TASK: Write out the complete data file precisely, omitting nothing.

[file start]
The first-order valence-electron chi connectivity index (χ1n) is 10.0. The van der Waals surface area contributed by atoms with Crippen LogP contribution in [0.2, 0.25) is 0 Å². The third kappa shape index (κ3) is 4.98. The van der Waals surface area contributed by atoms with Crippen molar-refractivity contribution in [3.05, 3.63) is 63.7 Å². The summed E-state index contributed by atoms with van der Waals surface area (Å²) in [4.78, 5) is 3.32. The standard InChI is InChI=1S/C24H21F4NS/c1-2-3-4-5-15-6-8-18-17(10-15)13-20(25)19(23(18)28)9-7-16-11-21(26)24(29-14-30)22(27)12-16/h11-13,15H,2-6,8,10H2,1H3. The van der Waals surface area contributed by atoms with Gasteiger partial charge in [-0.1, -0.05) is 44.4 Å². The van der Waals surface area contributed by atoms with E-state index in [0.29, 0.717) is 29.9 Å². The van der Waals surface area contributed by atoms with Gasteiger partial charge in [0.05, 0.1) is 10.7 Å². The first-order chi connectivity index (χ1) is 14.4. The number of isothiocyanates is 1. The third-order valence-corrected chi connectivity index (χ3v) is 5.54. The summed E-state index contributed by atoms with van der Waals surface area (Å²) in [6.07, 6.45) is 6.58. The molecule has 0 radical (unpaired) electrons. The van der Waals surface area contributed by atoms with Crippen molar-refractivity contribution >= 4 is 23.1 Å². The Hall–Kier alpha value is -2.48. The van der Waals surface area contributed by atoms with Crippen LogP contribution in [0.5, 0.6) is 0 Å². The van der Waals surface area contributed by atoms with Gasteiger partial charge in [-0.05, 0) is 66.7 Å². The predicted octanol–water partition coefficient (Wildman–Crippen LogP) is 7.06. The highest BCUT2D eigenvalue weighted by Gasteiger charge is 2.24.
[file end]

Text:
The first-order valence-electron chi connectivity index (χ1n) is 10.0. The van der Waals surface area contributed by atoms with Crippen LogP contribution in [0.2, 0.25) is 0 Å². The third kappa shape index (κ3) is 4.98. The van der Waals surface area contributed by atoms with Crippen molar-refractivity contribution in [3.05, 3.63) is 63.7 Å². The summed E-state index contributed by atoms with van der Waals surface area (Å²) in [4.78, 5) is 3.32. The standard InChI is InChI=1S/C24H21F4NS/c1-2-3-4-5-15-6-8-18-17(10-15)13-20(25)19(23(18)28)9-7-16-11-21(26)24(29-14-30)22(27)12-16/h11-13,15H,2-6,8,10H2,1H3. The van der Waals surface area contributed by atoms with Gasteiger partial charge in [-0.1, -0.05) is 44.4 Å². The van der Waals surface area contributed by atoms with E-state index in [0.29, 0.717) is 29.9 Å². The van der Waals surface area contributed by atoms with Gasteiger partial charge in [0.05, 0.1) is 10.7 Å². The first-order chi connectivity index (χ1) is 14.4. The number of isothiocyanates is 1. The third-order valence-corrected chi connectivity index (χ3v) is 5.54. The summed E-state index contributed by atoms with van der Waals surface area (Å²) in [6.07, 6.45) is 6.58. The molecule has 0 radical (unpaired) electrons. The van der Waals surface area contributed by atoms with Crippen molar-refractivity contribution >= 4 is 23.1 Å². The Hall–Kier alpha value is -2.48. The van der Waals surface area contributed by atoms with Crippen LogP contribution in [0.5, 0.6) is 0 Å². The van der Waals surface area contributed by atoms with Gasteiger partial charge in [-0.05, 0) is 66.7 Å². The predicted octanol–water partition coefficient (Wildman–Crippen LogP) is 7.06. The highest BCUT2D eigenvalue weighted by Gasteiger charge is 2.24.